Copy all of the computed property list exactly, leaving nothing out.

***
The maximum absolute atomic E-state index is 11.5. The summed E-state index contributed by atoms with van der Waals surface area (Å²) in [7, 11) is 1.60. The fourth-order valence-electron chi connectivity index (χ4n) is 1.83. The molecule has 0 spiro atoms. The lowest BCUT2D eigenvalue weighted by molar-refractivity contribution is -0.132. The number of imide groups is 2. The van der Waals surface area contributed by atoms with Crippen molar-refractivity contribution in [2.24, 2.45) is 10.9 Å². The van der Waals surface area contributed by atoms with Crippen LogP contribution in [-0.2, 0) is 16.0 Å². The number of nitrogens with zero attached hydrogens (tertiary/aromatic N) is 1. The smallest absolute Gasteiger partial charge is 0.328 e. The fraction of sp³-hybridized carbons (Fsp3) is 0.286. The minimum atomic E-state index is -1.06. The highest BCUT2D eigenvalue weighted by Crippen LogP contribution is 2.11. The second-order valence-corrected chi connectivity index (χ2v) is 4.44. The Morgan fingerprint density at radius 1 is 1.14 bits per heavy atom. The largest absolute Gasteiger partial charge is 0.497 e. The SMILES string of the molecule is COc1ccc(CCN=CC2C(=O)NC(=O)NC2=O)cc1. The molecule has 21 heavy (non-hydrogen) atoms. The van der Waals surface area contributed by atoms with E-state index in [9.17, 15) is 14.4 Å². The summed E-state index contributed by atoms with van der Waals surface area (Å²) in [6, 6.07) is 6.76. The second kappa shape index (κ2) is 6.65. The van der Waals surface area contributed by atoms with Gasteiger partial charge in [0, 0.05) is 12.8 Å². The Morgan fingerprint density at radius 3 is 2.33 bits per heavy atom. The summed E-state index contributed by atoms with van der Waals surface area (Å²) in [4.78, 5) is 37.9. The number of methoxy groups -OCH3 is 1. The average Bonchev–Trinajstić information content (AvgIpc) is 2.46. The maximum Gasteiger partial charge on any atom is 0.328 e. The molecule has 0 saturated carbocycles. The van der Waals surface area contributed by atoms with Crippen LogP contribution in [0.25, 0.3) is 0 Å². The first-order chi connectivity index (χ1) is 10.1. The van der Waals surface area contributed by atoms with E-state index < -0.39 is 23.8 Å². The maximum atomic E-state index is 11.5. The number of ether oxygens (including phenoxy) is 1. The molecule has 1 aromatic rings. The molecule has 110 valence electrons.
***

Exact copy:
The maximum absolute atomic E-state index is 11.5. The summed E-state index contributed by atoms with van der Waals surface area (Å²) in [7, 11) is 1.60. The fourth-order valence-electron chi connectivity index (χ4n) is 1.83. The molecule has 0 spiro atoms. The lowest BCUT2D eigenvalue weighted by molar-refractivity contribution is -0.132. The number of imide groups is 2. The van der Waals surface area contributed by atoms with Crippen molar-refractivity contribution in [2.24, 2.45) is 10.9 Å². The van der Waals surface area contributed by atoms with Crippen LogP contribution in [-0.2, 0) is 16.0 Å². The number of nitrogens with zero attached hydrogens (tertiary/aromatic N) is 1. The smallest absolute Gasteiger partial charge is 0.328 e. The fraction of sp³-hybridized carbons (Fsp3) is 0.286. The minimum atomic E-state index is -1.06. The highest BCUT2D eigenvalue weighted by Crippen LogP contribution is 2.11. The second-order valence-corrected chi connectivity index (χ2v) is 4.44. The Morgan fingerprint density at radius 1 is 1.14 bits per heavy atom. The largest absolute Gasteiger partial charge is 0.497 e. The SMILES string of the molecule is COc1ccc(CCN=CC2C(=O)NC(=O)NC2=O)cc1. The molecule has 21 heavy (non-hydrogen) atoms. The van der Waals surface area contributed by atoms with E-state index in [9.17, 15) is 14.4 Å². The summed E-state index contributed by atoms with van der Waals surface area (Å²) in [6, 6.07) is 6.76. The second kappa shape index (κ2) is 6.65. The van der Waals surface area contributed by atoms with Gasteiger partial charge in [0, 0.05) is 12.8 Å². The Morgan fingerprint density at radius 3 is 2.33 bits per heavy atom. The summed E-state index contributed by atoms with van der Waals surface area (Å²) in [4.78, 5) is 37.9. The number of methoxy groups -OCH3 is 1. The average Bonchev–Trinajstić information content (AvgIpc) is 2.46. The maximum Gasteiger partial charge on any atom is 0.328 e. The molecule has 0 saturated carbocycles. The van der Waals surface area contributed by atoms with Crippen LogP contribution in [0.25, 0.3) is 0 Å². The first-order chi connectivity index (χ1) is 10.1. The van der Waals surface area contributed by atoms with E-state index < -0.39 is 23.8 Å². The maximum atomic E-state index is 11.5. The number of ether oxygens (including phenoxy) is 1. The molecule has 1 aromatic rings. The molecule has 110 valence electrons.